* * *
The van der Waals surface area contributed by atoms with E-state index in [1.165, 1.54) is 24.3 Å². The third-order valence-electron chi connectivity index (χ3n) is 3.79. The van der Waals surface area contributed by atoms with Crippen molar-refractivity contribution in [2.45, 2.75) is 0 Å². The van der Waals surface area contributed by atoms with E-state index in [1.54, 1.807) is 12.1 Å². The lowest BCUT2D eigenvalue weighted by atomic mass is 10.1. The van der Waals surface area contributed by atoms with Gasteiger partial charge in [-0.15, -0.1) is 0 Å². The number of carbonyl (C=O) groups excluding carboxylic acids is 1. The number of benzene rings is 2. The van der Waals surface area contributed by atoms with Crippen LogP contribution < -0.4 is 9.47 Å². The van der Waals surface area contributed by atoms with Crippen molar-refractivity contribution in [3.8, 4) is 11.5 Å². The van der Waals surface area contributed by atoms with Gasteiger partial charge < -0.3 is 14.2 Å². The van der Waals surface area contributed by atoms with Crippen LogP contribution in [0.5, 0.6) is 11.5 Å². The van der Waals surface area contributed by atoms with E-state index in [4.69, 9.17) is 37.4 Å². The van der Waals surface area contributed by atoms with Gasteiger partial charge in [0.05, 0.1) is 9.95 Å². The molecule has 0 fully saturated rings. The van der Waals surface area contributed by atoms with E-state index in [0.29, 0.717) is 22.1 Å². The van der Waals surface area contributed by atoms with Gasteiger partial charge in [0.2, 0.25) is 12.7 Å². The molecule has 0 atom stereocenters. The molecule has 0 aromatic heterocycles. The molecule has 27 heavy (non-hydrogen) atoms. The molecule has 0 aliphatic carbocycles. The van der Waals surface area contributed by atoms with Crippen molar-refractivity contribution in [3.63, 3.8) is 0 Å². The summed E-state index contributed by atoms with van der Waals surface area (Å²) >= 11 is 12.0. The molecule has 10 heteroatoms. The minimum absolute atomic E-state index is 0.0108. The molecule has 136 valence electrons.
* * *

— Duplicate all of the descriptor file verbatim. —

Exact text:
The van der Waals surface area contributed by atoms with E-state index in [1.165, 1.54) is 24.3 Å². The third-order valence-electron chi connectivity index (χ3n) is 3.79. The van der Waals surface area contributed by atoms with Crippen molar-refractivity contribution in [2.45, 2.75) is 0 Å². The van der Waals surface area contributed by atoms with E-state index in [1.54, 1.807) is 12.1 Å². The lowest BCUT2D eigenvalue weighted by atomic mass is 10.1. The van der Waals surface area contributed by atoms with Gasteiger partial charge in [-0.15, -0.1) is 0 Å². The number of carbonyl (C=O) groups excluding carboxylic acids is 1. The number of benzene rings is 2. The van der Waals surface area contributed by atoms with Crippen LogP contribution < -0.4 is 9.47 Å². The van der Waals surface area contributed by atoms with Crippen molar-refractivity contribution in [3.8, 4) is 11.5 Å². The van der Waals surface area contributed by atoms with Gasteiger partial charge < -0.3 is 14.2 Å². The van der Waals surface area contributed by atoms with Crippen LogP contribution in [0.5, 0.6) is 11.5 Å². The van der Waals surface area contributed by atoms with E-state index in [4.69, 9.17) is 37.4 Å². The van der Waals surface area contributed by atoms with Gasteiger partial charge in [0.05, 0.1) is 9.95 Å². The molecule has 0 fully saturated rings. The van der Waals surface area contributed by atoms with E-state index in [0.29, 0.717) is 22.1 Å². The van der Waals surface area contributed by atoms with Gasteiger partial charge in [0.2, 0.25) is 12.7 Å². The molecule has 0 atom stereocenters. The molecule has 0 aromatic heterocycles. The molecule has 27 heavy (non-hydrogen) atoms. The molecule has 0 aliphatic carbocycles. The van der Waals surface area contributed by atoms with Crippen molar-refractivity contribution in [3.63, 3.8) is 0 Å². The summed E-state index contributed by atoms with van der Waals surface area (Å²) >= 11 is 12.0. The molecule has 10 heteroatoms. The minimum absolute atomic E-state index is 0.0108. The molecule has 136 valence electrons.